If you plan on formula feeding, your baby is definitely going to have to take a bottle. If your baby is breastfed, there's a chance that at some point in time you'll want to feed your baby from a bottle. It might be because you're going back to work soon and won't be the person primarily responsible for feeding your baby anymore. It could also be because you want to leave your baby for a few hours to do something for yourself or maybe you just want your baby to have some bonding time with dad. Many babies take to bottles just fine but a surprising number of babies refuse them and need a little time and practice to find what works and some never take a bottle at all, despite countless attempts. If you find yourself in the latter category, these 4 solutions might help.
Your baby may not be taking a bottle because they have issues with latching. This is very common with breastfed babies because the breast nipple and the bottle nipple are different. If your baby has gotten used to the breast nipple, they may have a hard time adjusting to the bottle nipple. The best fix for this issue is to try multiple bottles. No matter how much you google "best bottle", it doesn't mean that what comes up in the search menu is going to work for you. To avoid wasting a ton of money buying bottles, try buying single bottles if possible so that you're not stuck with a ton of bottles that you'll never use if your baby doesn't take them. If you're not opposed to using pre-owned bottles, borrow an old bottle from a friend or family member that you would like to try and test it out before buying it.
Your baby could not be taking a bottle because they prefer to feed directly from the source! What baby wouldn't prefer cuddles with mommy while feeding? In this case, your baby knows how to drink from a bottle, they're just choosing not to. If your baby is not taking the bottle from you out of choice, try to be as consistent as possible with bottle feeding. If you're constantly caving in and giving them milk from your breast, then your baby will catch on and know that if they hold out long enough, mommy always comes to the rescue. You should also let another caregiver be responsible for feeding your baby the bottle and to be out of the room whenever possible when you're trying to get your baby to take a bottle. Seeing you or being able to smell you may just ignite their stubbornness to not take the bottle.
Your baby could need practice. While some babies catch on pretty fast, others need a little bit of practice and they need routine. Rather than starting with a large amount of milk, start small. Give your baby .5oz of milk around the same time every day and once they get the hang of it, increase the amount of milk that you give them at that feeding. Once you feel as if you've gotten the hang of that feeding, add another one until your baby is drinking enough milk from the bottle for the day.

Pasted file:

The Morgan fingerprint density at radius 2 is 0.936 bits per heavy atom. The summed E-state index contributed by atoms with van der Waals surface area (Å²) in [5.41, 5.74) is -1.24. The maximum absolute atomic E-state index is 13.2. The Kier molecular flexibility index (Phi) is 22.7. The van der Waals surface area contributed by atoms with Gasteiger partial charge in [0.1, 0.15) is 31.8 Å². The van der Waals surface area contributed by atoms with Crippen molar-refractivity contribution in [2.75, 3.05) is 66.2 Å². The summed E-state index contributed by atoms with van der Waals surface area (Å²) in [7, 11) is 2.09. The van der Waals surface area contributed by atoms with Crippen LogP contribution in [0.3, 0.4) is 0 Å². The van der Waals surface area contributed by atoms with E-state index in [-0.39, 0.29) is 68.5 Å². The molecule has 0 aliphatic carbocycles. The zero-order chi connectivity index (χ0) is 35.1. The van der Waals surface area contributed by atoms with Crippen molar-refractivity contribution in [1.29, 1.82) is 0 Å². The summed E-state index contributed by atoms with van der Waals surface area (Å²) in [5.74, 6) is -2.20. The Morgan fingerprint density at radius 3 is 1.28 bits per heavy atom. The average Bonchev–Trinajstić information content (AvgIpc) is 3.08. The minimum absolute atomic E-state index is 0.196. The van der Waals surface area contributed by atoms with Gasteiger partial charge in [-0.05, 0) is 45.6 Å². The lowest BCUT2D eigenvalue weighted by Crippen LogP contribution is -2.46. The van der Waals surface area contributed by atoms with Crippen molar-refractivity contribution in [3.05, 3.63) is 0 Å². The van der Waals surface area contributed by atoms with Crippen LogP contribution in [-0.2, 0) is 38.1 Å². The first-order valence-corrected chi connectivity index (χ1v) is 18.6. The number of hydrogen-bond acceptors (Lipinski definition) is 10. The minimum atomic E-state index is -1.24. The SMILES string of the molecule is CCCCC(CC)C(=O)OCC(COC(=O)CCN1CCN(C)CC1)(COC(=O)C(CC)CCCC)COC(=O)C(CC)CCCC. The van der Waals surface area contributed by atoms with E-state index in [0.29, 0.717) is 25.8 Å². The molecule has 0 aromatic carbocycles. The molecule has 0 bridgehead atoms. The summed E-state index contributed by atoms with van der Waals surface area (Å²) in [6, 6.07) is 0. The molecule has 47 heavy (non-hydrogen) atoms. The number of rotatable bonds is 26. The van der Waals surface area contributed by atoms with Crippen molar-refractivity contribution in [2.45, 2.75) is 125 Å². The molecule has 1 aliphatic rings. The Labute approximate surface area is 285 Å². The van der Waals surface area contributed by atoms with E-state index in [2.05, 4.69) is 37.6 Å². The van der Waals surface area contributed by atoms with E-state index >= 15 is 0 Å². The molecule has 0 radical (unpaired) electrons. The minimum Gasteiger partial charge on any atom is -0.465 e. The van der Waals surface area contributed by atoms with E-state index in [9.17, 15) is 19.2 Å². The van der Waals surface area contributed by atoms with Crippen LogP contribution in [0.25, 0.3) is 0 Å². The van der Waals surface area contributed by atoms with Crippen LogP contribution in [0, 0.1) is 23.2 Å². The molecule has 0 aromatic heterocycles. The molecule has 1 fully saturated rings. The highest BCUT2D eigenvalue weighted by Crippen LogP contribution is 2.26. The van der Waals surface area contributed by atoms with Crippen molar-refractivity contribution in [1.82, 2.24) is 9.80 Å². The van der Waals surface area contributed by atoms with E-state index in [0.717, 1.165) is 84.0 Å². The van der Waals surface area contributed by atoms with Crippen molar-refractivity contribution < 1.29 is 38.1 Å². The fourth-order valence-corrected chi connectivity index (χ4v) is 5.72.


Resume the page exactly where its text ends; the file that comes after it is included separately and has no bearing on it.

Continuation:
If you've tried all of these tips and they still haven't worked, the last piece advice for breastfed babies is to check for lipase in your milk. Lipase is an enzyme that breaks down the fats in your milk to make it easier for your baby to digest. Excess lipase can make the milk taste off when it's not fresh. Some babies don't mind the taste, others do. The best way to test for lipase is to taste the milk yourself. If you can clearly taste a difference between freshly expressed milk and frozen milk, chances are your baby can too. There are a number of ways to treat lipase in milk. Scalding your milk after expressing it and before storing it will help it retain its freshly expressed flavor. Mixing the older milk with fresh milk to get your baby used to the taste can help as well. Just make sure that you start off mixing more fresh milk to start and reducing the percentage of fresh milk as your baby gets used to the taste.
Just like everything else, every baby is different and what works for one baby will be different from what works for the next. The most important thing is to keep your cool, not give up, try everything that you can, and give your baby time to learn. We often get frustrated with the baby not taking a bottle because we're on a schedule that our babies are clueless about. In the meantime, moms may get anxious and nervous while the time is ticking away which may be contributing to your baby's inability to take the bottle. By giving yourself plenty of time to introduce your baby to the bottle, you can avoid some of these frustrations.
It may also be the case that your baby is one of those babies that will never take a bottle. If that's the case, it will get easier eventually as they're introduced to solid foods and drink milk less often. On the bright side, a baby that never takes a bottle never has to be weaned from a bottle!